Balanced Lifestyle

Despite what seems to be growing attention on health and wellness over the past decade, heart disease is still the leading cause of death in the U.S., with the overall risk of heart attack and stroke on the rise in recent years. And while there may be stereotypes associated with poor heart health, the truth is that many risk markers are not visible to the naked eye, stressing the importance of heart health awareness for everyone.

That was the case for Dennis, 53, who suffered a heart attack last year despite being at a healthy weight. Dennis sought help from registered dietitian Jim White of Jim White Fitness and Nutrition Studios, which offers nutrition counseling, medical nutrition therapy and personal training. A year after his heart attack, Dennis was able to lower his blood pressure and cholesterol, and even stop taking various heart medications he’d been previously prescribed.

How did he do it? White works with people like Dennis to not only increase physical activity but offer tips for heart-healthy eating, putting an emphasis on plant-based foods, lean proteins and sources of good fat like walnuts and olive oil. The heart health benefits of walnuts, for example, are supported by decades of research in their role in reducing the risk of coronary heart disease.*

Here are simple tips from Jim White, RD, on eating for heart health, as well as simple actions everyone should take to improve their overall well-being.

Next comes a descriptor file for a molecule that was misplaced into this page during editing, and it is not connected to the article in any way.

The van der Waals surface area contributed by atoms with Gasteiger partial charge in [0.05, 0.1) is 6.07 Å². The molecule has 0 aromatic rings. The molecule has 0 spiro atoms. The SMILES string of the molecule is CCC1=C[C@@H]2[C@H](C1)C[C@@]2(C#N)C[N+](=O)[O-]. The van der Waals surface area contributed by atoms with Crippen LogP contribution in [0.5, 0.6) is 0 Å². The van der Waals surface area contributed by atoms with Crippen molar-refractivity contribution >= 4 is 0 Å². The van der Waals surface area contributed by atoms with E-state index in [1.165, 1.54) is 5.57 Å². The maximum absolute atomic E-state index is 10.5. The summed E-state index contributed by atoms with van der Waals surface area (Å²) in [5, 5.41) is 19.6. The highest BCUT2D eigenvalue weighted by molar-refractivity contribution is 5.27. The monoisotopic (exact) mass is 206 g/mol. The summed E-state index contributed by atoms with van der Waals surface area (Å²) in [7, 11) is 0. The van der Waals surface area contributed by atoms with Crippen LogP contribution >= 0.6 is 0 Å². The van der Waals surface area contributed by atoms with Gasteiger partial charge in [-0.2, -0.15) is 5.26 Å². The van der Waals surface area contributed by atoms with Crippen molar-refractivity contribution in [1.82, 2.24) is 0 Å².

• Move more. You don’t have to run marathons to keep your heart in shape. Just 30 minutes of moderate activity (like a brisk walk!) 5 days a week.
  • Eat a heart-healthy diet. This eating style can still be inclusive and delicious! The American Heart Association recommends an eating pattern that emphasizes fruits and vegetables, whole grains, low-fat dairy products, lean proteins and nuts and legumes. Explore our heart-healthy recipe collection to see for yourself.
  • Learn your risk. As much as diet and exercise can help mitigate your risk, your personal health history and family history can also factor in, so it’s best to keep your doctor aware of any potential risk factors.
*Supportive but not conclusive research shows that eating 1.5 ounces of walnuts per day, as part of a low saturated fat and low cholesterol diet and not resulting in increased caloric intake, may reduce the risk of coronary heart disease. (FDA) One ounce of walnuts provides 18g of total fat, 2.5g of monounsaturated fat, 13g of polyunsaturated fat, including 2.5g of alpha-linolenic acid, the plant-based omega-3.
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